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Heroku Cloud App Platform Extends Beyond Ruby


Platform-as-a-Service (PaaS) developer Heroku has released a new version of its cloud application platform, which extends its programming support beyond its Ruby-driven foundations.

Now a part of Salesforce.com, Heroku's codenamed "Celadon Cedar" release is in public beta and at this stage supports the Node.js programming framework. Developers are currently able to define processes via new "procfiles" and gain real-time access to log files and process status.

Heroku's lead developer team says that the platform is evolving in parallel with the PaaS landscape and the cloud itself. Essentially, cloud providers are attempting to give users a better feeling of control when using automated and abstracted cloud services.

The company suggests that developers using PaaS-level technologies are demanding more visibility into the state of their applications in order to analyze how they are running — and to provide custom control over the apps themselves.

Crucially, Heroku says that programmers want these new levels of functionality; they want them now; and that they want them available in multiple programming languages for absolute freedom.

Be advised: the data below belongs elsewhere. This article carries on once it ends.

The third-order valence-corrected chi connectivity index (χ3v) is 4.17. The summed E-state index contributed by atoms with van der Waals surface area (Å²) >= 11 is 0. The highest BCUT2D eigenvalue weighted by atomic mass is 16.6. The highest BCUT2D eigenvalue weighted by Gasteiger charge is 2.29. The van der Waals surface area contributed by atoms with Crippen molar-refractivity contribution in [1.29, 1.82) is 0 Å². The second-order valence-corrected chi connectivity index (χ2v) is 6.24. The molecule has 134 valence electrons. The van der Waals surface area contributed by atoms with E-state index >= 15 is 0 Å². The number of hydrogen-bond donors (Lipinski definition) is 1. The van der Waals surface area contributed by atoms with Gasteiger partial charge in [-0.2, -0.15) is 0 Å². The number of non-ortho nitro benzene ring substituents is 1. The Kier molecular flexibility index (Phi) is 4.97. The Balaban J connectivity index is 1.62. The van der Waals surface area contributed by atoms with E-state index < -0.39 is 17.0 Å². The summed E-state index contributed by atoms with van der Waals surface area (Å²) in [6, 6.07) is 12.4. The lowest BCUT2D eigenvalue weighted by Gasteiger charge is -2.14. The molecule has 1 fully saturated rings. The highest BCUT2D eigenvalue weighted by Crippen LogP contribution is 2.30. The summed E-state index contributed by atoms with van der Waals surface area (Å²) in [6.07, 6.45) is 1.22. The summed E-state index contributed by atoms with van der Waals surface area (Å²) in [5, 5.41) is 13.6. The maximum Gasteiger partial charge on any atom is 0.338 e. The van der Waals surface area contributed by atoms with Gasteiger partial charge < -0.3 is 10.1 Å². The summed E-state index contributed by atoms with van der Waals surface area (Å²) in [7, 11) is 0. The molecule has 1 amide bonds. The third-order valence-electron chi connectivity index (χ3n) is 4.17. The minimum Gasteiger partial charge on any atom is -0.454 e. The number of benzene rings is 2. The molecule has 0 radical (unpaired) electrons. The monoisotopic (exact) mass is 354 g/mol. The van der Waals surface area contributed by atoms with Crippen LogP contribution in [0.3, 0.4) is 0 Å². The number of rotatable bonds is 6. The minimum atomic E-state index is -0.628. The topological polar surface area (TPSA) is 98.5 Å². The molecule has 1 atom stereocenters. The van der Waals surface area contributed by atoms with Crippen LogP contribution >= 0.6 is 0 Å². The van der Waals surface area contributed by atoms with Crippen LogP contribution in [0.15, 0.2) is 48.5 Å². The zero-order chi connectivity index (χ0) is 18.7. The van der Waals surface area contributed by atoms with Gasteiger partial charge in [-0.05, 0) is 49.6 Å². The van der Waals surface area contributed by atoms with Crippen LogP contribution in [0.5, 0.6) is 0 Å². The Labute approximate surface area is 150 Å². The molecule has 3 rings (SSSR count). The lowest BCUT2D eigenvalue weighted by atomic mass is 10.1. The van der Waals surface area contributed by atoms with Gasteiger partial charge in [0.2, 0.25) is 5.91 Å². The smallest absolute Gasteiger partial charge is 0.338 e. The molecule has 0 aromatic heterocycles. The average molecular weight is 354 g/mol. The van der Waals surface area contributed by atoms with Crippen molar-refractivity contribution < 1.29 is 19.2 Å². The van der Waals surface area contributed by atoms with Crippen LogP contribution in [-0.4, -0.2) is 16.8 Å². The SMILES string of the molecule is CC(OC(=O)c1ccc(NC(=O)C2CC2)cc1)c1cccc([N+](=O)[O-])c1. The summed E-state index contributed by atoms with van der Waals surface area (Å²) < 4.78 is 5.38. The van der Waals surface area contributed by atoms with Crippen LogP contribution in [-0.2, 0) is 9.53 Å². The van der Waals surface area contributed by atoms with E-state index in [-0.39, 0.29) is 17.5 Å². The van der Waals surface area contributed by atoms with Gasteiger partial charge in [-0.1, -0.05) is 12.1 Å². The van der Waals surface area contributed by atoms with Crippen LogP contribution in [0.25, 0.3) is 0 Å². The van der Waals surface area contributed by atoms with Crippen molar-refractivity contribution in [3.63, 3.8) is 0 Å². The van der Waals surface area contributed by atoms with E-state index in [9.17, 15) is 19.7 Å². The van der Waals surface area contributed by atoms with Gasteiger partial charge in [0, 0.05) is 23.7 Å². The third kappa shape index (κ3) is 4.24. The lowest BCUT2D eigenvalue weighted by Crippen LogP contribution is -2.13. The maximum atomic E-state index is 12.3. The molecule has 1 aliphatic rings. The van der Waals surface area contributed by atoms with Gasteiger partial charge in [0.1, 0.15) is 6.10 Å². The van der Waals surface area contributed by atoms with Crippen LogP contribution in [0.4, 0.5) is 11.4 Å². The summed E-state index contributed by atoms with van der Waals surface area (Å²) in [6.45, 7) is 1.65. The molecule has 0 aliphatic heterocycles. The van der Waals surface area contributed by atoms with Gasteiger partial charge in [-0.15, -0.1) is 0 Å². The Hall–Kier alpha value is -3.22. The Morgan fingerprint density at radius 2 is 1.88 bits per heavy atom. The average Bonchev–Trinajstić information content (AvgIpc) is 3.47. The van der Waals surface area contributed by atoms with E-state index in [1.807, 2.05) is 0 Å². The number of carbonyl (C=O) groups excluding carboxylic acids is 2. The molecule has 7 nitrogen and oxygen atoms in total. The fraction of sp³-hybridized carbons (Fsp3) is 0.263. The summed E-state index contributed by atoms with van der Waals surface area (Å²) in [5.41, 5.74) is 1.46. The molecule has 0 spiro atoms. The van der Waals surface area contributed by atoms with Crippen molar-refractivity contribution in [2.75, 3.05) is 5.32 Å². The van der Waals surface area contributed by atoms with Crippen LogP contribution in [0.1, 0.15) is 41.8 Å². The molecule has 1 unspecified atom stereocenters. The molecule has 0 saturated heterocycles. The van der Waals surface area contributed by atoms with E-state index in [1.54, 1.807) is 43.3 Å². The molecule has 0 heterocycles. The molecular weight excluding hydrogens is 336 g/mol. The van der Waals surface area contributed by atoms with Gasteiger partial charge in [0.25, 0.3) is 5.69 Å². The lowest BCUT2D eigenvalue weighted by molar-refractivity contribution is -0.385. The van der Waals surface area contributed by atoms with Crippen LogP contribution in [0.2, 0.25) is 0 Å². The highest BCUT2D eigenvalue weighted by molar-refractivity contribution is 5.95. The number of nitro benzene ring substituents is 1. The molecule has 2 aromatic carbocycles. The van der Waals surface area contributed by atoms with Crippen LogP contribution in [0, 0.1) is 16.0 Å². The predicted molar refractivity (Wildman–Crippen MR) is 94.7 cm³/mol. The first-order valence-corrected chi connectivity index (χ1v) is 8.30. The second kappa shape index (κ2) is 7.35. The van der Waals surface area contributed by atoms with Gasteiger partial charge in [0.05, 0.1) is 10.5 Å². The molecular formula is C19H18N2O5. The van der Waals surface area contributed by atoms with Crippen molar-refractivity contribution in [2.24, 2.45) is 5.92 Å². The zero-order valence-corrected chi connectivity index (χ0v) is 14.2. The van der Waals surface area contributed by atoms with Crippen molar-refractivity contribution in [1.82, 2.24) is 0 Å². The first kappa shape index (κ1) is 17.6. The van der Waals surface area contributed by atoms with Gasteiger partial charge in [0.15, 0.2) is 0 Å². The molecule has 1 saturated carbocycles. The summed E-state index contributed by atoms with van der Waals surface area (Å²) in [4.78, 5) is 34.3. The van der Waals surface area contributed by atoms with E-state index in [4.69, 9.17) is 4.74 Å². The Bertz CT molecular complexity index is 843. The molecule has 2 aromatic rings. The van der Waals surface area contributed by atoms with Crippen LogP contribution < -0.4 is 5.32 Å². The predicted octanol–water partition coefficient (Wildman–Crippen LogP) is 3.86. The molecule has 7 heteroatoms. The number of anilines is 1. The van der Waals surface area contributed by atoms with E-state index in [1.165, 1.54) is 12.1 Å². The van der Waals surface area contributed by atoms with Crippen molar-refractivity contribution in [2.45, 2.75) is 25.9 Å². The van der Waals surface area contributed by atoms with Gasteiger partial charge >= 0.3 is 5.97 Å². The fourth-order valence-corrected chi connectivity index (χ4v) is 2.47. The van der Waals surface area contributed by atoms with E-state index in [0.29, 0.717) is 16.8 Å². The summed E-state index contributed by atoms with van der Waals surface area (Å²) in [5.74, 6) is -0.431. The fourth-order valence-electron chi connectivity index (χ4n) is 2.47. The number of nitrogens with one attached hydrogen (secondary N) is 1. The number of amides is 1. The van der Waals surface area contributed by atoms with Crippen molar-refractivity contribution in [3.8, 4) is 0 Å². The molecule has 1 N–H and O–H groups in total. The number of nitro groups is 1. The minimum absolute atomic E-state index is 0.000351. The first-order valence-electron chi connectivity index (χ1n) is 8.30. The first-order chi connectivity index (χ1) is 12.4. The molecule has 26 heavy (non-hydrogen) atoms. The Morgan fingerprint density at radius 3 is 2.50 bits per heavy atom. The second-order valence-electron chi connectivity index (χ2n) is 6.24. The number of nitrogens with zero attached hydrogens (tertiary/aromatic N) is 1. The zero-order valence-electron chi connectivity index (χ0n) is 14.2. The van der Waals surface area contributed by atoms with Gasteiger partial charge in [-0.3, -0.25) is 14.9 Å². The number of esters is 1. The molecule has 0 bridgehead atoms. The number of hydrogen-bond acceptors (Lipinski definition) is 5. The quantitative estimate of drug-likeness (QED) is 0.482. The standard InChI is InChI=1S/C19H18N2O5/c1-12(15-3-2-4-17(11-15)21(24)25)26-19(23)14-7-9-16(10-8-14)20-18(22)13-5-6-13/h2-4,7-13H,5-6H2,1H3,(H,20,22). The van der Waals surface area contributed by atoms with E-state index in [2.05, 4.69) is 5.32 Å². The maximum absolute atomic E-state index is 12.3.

"Over the past three years, we've worked with tens of thousands of developers who are building for the cloud. This new version of the Heroku platform is the culmination of what we've learned and is a major step forward in realizing our vision to serve the millions more developers who will soon be moving to cloud app platforms," said Adam Wiggins, cofounder, Heroku. Multi-language features are:

  • Automatic language detection upon deploy
  • Full Node.js support
  • Ruby 1.9.2 support
  • Ability to configure language support via Procfile

But Heroku is not the only player in this space. Speaking exclusively to Dr. Dobb's Journal, Roger Nolan, CTO from OnApp, points out that, "Highly integrated development environments like Heroku are great for getting going quickly. For bigger projects that need to optimize performance and scale, you could run into capacity issues or functionality brick walls, so the 'roll your own' approach offers more flexibility."


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